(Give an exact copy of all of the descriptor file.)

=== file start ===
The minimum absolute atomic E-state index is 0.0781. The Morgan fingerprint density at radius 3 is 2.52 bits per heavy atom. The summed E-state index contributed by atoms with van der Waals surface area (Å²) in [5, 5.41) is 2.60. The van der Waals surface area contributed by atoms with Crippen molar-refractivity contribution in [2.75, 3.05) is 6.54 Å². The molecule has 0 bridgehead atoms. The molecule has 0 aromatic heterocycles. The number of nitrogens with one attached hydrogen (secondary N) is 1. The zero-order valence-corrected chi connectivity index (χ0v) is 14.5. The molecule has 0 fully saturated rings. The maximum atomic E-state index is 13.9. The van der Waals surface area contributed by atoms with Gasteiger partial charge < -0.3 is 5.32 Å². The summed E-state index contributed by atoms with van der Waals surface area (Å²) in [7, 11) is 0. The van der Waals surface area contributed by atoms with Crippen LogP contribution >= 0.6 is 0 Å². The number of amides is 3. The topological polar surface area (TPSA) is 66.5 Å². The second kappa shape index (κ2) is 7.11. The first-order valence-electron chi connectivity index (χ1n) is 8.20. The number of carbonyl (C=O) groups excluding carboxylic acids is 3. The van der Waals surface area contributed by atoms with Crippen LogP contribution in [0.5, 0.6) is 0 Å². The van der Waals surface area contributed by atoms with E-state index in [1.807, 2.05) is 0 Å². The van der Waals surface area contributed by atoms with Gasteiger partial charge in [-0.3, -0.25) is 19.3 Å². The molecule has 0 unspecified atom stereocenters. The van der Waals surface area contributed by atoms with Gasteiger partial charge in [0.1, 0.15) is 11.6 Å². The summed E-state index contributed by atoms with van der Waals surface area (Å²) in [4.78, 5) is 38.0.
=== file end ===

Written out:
The minimum absolute atomic E-state index is 0.0781. The Morgan fingerprint density at radius 3 is 2.52 bits per heavy atom. The summed E-state index contributed by atoms with van der Waals surface area (Å²) in [5, 5.41) is 2.60. The van der Waals surface area contributed by atoms with Crippen molar-refractivity contribution in [2.75, 3.05) is 6.54 Å². The molecule has 0 bridgehead atoms. The molecule has 0 aromatic heterocycles. The number of nitrogens with one attached hydrogen (secondary N) is 1. The zero-order valence-corrected chi connectivity index (χ0v) is 14.5. The molecule has 0 fully saturated rings. The maximum atomic E-state index is 13.9. The van der Waals surface area contributed by atoms with Gasteiger partial charge < -0.3 is 5.32 Å². The summed E-state index contributed by atoms with van der Waals surface area (Å²) in [7, 11) is 0. The van der Waals surface area contributed by atoms with Crippen LogP contribution >= 0.6 is 0 Å². The number of amides is 3. The topological polar surface area (TPSA) is 66.5 Å². The second kappa shape index (κ2) is 7.11. The first-order valence-electron chi connectivity index (χ1n) is 8.20. The number of carbonyl (C=O) groups excluding carboxylic acids is 3. The van der Waals surface area contributed by atoms with Crippen LogP contribution in [0.5, 0.6) is 0 Å². The van der Waals surface area contributed by atoms with E-state index in [1.807, 2.05) is 0 Å². The van der Waals surface area contributed by atoms with Gasteiger partial charge in [-0.3, -0.25) is 19.3 Å². The molecule has 0 unspecified atom stereocenters. The van der Waals surface area contributed by atoms with Gasteiger partial charge in [0.1, 0.15) is 11.6 Å². The summed E-state index contributed by atoms with van der Waals surface area (Å²) in [4.78, 5) is 38.0.